New research released today by the Duke of Edinburgh’s Award (DofE) reveals that 62% of young women in the UK want to be leaders in the future, but a staggering 44% worry that a lack of confidence will hold them back.

Sarah Willingham writes for Female First

Sarah Willingham writes for Female First

A further 30% think that not having the right opportunities will hold them back and 26% said not having the right skills would. As business leaders, we need to be leading by example – showing young women that they are valued in the workplace and helping them to gain the skills they need to succeed.

1. Believe in yourself: Trust your instincts, don’t second guess yourself or agonise over the decisions you’ve made. We all makes mistakes on occasion and you shouldn’t feel afraid of what you don’t know - see it as a learning opportunity and appreciate that no one knows everything.

2. Don’t be afraid to speak up: Great leaders spend time listening and learning; they ask questions. Often when someone says something so complicated that you don’t understand, it’s likely that they don’t understand it either!

3. Understand your skills: Imagine your dream job or role and consider what new skills you would need to carry out the role. This will help you to identify areas for improvement and give you a better idea of where to direct your time.

4. Talk to a mentor or leader at your company: Seek advice from people senior to you who can give you feedback and encouragement. As early as possible, surround yourself with brilliant people who are doing something well and know more than you do.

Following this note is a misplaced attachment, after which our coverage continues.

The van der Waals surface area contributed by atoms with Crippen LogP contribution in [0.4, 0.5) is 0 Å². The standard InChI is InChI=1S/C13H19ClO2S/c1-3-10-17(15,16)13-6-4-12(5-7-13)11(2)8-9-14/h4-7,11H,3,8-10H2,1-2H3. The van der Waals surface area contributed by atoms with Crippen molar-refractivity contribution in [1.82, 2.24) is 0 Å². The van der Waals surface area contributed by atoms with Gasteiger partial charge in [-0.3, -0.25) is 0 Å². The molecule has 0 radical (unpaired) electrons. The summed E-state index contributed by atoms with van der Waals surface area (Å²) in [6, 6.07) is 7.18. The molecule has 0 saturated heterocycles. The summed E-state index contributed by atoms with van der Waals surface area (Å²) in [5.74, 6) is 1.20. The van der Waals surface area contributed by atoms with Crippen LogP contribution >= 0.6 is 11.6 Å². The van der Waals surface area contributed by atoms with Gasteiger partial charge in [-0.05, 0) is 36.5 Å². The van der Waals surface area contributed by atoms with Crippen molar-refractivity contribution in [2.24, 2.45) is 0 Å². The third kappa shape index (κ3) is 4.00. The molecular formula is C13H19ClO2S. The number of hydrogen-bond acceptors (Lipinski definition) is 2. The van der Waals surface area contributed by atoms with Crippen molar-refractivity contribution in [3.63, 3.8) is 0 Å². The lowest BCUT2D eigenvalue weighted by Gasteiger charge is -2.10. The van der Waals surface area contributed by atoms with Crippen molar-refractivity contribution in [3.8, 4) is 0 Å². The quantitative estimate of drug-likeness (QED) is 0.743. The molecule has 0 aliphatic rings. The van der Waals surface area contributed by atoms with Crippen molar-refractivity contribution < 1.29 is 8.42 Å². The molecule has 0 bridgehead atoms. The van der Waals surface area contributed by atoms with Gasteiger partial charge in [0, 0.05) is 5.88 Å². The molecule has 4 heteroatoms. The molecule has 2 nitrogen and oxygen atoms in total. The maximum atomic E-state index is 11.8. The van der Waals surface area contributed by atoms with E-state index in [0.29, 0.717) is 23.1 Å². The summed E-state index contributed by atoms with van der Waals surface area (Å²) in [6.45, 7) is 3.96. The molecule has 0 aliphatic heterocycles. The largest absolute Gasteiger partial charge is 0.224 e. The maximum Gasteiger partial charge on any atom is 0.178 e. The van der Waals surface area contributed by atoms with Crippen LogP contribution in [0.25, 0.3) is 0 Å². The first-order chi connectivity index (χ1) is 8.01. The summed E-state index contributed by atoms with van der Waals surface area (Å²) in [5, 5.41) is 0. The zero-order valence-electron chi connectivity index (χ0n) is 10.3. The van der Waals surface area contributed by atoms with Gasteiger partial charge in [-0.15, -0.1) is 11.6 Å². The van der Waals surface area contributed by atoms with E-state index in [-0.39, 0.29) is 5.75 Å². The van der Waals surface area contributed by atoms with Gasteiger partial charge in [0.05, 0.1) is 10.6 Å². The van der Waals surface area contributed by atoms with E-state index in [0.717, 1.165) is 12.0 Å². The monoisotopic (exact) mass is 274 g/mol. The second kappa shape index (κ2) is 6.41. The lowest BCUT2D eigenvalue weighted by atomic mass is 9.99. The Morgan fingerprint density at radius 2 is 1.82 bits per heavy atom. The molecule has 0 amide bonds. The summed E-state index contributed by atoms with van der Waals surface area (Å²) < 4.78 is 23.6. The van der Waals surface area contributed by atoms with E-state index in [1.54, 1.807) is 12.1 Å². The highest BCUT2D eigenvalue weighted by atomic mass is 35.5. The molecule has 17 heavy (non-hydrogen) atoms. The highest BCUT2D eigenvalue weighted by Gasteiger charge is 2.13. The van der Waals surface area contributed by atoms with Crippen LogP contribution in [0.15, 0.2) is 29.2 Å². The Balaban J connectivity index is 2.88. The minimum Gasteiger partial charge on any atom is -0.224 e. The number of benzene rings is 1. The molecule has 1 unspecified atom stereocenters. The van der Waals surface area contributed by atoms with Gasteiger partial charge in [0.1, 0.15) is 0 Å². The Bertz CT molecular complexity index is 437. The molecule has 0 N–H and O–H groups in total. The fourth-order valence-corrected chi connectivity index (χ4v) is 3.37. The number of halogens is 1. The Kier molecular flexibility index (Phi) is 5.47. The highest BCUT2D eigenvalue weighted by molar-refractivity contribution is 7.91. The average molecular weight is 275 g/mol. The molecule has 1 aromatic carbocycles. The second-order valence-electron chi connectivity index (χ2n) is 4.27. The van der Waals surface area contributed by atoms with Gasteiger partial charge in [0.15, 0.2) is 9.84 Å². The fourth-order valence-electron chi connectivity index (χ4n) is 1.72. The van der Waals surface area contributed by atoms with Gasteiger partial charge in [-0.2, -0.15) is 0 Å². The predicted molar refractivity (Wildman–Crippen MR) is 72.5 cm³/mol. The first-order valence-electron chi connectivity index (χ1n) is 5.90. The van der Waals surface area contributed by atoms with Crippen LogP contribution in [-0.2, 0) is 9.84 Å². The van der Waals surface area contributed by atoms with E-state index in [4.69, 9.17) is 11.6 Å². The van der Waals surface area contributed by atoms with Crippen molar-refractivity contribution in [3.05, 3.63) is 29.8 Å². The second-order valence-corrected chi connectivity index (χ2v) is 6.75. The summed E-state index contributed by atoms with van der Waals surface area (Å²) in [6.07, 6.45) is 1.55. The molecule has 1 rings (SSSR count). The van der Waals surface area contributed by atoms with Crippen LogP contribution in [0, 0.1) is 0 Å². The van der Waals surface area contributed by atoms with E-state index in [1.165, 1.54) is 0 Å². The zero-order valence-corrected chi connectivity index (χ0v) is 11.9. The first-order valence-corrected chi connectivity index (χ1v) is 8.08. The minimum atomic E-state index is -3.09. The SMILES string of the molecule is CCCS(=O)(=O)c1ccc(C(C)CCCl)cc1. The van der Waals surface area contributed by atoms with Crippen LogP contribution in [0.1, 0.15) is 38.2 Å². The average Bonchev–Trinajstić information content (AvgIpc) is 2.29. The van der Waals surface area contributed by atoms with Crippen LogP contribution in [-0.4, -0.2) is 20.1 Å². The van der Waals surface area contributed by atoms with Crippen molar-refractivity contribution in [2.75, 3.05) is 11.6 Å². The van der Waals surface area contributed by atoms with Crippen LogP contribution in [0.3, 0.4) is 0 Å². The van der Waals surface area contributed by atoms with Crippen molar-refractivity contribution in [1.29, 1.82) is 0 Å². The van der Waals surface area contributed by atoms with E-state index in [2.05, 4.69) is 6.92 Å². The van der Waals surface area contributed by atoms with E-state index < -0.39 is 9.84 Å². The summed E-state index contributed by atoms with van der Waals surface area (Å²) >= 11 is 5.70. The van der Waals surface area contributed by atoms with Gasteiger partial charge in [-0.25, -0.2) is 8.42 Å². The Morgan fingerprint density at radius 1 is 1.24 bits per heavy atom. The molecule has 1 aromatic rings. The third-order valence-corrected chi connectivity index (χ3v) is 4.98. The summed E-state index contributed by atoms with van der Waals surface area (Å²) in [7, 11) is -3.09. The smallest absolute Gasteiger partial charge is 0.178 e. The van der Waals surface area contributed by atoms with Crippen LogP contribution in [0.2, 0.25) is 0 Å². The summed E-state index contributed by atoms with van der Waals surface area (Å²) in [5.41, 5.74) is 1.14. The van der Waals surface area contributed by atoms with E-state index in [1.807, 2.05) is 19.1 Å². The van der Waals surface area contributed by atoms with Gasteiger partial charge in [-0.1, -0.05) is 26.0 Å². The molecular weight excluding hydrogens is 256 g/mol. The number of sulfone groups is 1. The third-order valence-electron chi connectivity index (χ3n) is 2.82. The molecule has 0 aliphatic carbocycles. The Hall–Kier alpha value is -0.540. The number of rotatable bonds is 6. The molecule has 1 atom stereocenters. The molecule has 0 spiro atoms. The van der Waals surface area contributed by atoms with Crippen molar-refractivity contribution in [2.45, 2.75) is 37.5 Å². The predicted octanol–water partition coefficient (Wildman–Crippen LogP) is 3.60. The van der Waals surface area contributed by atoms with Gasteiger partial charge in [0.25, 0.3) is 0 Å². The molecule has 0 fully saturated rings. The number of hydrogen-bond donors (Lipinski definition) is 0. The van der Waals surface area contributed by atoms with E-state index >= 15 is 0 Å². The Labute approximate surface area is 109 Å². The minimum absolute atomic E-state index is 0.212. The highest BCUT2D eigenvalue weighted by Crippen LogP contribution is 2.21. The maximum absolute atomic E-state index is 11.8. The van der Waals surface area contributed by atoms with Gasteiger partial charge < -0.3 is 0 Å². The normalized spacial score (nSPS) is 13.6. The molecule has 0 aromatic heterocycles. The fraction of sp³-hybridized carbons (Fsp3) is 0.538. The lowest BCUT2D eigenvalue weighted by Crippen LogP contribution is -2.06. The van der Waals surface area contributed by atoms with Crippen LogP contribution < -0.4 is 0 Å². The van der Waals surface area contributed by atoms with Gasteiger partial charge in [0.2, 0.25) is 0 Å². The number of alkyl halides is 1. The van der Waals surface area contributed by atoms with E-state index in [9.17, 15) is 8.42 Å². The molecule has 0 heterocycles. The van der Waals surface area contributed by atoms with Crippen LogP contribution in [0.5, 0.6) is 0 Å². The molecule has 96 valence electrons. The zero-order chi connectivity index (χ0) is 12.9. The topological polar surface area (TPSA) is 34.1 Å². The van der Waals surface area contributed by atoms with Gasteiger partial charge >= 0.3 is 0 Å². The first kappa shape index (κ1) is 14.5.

5. Seek out training opportunities: Never stop learning and continuing to educate yourself. Take on new challenges, even if they make you feel uncomfortable, as these are the experiences that will help you to grow and improve. The DofE is offered at many schools, universities, youth organisations and businesses and helps you to develop skills such as confidence and resilience which are critical in the modern workplace.

Being a woman should never deter anyone from pursuing their dreams and the DofE’s research shows there’s more work to be done to encourage young girls to explore their potential. One third of young people think that historically, there have been more male leaders because men are better and more ‘natural’ leaders than women. When asked about which leader they most admired, youngsters named Barack Obama, Bill Gates and Gareth Southgate – Oprah Winfrey followed only in fifth place.

Helping all young people to build the confidence and skills needed to be the leaders of tomorrow is the responsibility of all of us.

To find out more about the DofE and the research results visit:

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